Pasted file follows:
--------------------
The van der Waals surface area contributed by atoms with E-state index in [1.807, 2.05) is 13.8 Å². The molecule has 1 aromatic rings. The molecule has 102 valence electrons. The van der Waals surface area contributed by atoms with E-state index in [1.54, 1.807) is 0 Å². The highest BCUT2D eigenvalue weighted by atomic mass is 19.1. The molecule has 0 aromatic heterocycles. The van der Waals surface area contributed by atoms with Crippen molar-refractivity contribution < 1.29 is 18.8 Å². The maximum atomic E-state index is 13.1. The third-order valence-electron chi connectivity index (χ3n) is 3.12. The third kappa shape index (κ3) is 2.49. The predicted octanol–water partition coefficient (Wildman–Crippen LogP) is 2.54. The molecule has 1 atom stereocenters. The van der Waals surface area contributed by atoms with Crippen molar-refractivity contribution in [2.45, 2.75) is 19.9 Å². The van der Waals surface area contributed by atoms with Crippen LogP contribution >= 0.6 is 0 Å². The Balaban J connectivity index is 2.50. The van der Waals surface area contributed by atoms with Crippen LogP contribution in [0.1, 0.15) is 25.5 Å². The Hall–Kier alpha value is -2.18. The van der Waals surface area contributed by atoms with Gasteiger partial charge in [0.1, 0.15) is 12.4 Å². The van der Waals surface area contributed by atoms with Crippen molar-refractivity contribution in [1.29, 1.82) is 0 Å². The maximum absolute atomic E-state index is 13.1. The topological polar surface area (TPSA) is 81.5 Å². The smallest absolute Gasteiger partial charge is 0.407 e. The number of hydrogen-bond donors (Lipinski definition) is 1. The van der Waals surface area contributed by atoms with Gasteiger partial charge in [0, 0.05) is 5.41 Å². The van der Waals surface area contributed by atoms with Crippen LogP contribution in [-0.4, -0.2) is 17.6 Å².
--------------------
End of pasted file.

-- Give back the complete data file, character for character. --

The van der Waals surface area contributed by atoms with E-state index in [1.807, 2.05) is 13.8 Å². The molecule has 1 aromatic rings. The molecule has 102 valence electrons. The van der Waals surface area contributed by atoms with E-state index in [1.54, 1.807) is 0 Å². The highest BCUT2D eigenvalue weighted by atomic mass is 19.1. The molecule has 0 aromatic heterocycles. The van der Waals surface area contributed by atoms with Crippen molar-refractivity contribution < 1.29 is 18.8 Å². The maximum atomic E-state index is 13.1. The third-order valence-electron chi connectivity index (χ3n) is 3.12. The third kappa shape index (κ3) is 2.49. The predicted octanol–water partition coefficient (Wildman–Crippen LogP) is 2.54. The molecule has 1 atom stereocenters. The van der Waals surface area contributed by atoms with Crippen molar-refractivity contribution in [2.45, 2.75) is 19.9 Å². The van der Waals surface area contributed by atoms with Crippen LogP contribution >= 0.6 is 0 Å². The Balaban J connectivity index is 2.50. The van der Waals surface area contributed by atoms with Crippen LogP contribution in [0.1, 0.15) is 25.5 Å². The Hall–Kier alpha value is -2.18. The van der Waals surface area contributed by atoms with Gasteiger partial charge in [0.1, 0.15) is 12.4 Å². The van der Waals surface area contributed by atoms with Crippen molar-refractivity contribution in [1.29, 1.82) is 0 Å². The maximum absolute atomic E-state index is 13.1. The topological polar surface area (TPSA) is 81.5 Å². The smallest absolute Gasteiger partial charge is 0.407 e. The number of hydrogen-bond donors (Lipinski definition) is 1. The van der Waals surface area contributed by atoms with Gasteiger partial charge in [0, 0.05) is 5.41 Å². The van der Waals surface area contributed by atoms with Crippen LogP contribution in [-0.4, -0.2) is 17.6 Å².